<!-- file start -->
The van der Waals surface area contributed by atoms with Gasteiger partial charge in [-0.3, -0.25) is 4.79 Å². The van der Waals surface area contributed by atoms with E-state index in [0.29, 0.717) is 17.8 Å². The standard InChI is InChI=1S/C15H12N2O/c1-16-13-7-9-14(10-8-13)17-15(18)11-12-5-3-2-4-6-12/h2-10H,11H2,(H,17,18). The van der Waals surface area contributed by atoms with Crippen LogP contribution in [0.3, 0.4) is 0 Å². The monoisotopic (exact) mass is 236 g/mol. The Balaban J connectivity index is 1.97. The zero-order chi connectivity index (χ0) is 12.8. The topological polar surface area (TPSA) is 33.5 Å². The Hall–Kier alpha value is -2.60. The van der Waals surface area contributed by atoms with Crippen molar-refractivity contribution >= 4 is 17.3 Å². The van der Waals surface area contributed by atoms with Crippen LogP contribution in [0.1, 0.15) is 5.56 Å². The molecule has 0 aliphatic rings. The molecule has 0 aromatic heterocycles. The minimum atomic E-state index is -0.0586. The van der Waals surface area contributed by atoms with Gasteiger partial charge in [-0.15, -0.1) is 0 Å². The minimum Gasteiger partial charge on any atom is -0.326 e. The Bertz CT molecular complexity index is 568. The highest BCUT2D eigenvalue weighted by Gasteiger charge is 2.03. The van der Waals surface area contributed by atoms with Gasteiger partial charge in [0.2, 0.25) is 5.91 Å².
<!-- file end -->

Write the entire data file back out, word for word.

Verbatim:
The van der Waals surface area contributed by atoms with Gasteiger partial charge in [-0.3, -0.25) is 4.79 Å². The van der Waals surface area contributed by atoms with E-state index in [0.29, 0.717) is 17.8 Å². The standard InChI is InChI=1S/C15H12N2O/c1-16-13-7-9-14(10-8-13)17-15(18)11-12-5-3-2-4-6-12/h2-10H,11H2,(H,17,18). The van der Waals surface area contributed by atoms with Crippen LogP contribution in [0.3, 0.4) is 0 Å². The monoisotopic (exact) mass is 236 g/mol. The Balaban J connectivity index is 1.97. The zero-order chi connectivity index (χ0) is 12.8. The topological polar surface area (TPSA) is 33.5 Å². The Hall–Kier alpha value is -2.60. The van der Waals surface area contributed by atoms with Crippen molar-refractivity contribution >= 4 is 17.3 Å². The van der Waals surface area contributed by atoms with Crippen LogP contribution in [0.1, 0.15) is 5.56 Å². The molecule has 0 aliphatic rings. The molecule has 0 aromatic heterocycles. The minimum atomic E-state index is -0.0586. The van der Waals surface area contributed by atoms with Gasteiger partial charge in [-0.15, -0.1) is 0 Å². The minimum Gasteiger partial charge on any atom is -0.326 e. The Bertz CT molecular complexity index is 568. The highest BCUT2D eigenvalue weighted by Gasteiger charge is 2.03. The van der Waals surface area contributed by atoms with Gasteiger partial charge in [0.2, 0.25) is 5.91 Å².